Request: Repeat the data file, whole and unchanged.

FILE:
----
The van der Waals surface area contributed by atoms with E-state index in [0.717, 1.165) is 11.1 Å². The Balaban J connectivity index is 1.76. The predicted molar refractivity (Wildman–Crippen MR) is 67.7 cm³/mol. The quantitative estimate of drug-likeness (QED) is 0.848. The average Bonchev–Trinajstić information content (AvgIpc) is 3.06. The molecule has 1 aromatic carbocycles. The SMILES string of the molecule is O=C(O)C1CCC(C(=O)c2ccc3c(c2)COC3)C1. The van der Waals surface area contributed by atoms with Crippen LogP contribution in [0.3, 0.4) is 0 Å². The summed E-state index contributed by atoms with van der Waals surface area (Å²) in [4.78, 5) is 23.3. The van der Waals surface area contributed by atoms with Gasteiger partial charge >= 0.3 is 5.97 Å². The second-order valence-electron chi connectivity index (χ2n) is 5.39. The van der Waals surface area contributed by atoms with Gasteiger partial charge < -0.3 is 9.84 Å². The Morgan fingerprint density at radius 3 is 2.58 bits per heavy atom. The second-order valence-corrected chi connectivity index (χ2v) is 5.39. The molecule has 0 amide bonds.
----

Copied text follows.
The van der Waals surface area contributed by atoms with E-state index in [0.717, 1.165) is 11.1 Å². The Balaban J connectivity index is 1.76. The predicted molar refractivity (Wildman–Crippen MR) is 67.7 cm³/mol. The quantitative estimate of drug-likeness (QED) is 0.848. The average Bonchev–Trinajstić information content (AvgIpc) is 3.06. The molecule has 1 aromatic carbocycles. The SMILES string of the molecule is O=C(O)C1CCC(C(=O)c2ccc3c(c2)COC3)C1. The van der Waals surface area contributed by atoms with Crippen LogP contribution in [0.3, 0.4) is 0 Å². The summed E-state index contributed by atoms with van der Waals surface area (Å²) in [4.78, 5) is 23.3. The van der Waals surface area contributed by atoms with Gasteiger partial charge >= 0.3 is 5.97 Å². The second-order valence-electron chi connectivity index (χ2n) is 5.39. The van der Waals surface area contributed by atoms with Gasteiger partial charge < -0.3 is 9.84 Å². The Morgan fingerprint density at radius 3 is 2.58 bits per heavy atom. The second-order valence-corrected chi connectivity index (χ2v) is 5.39. The molecule has 0 amide bonds.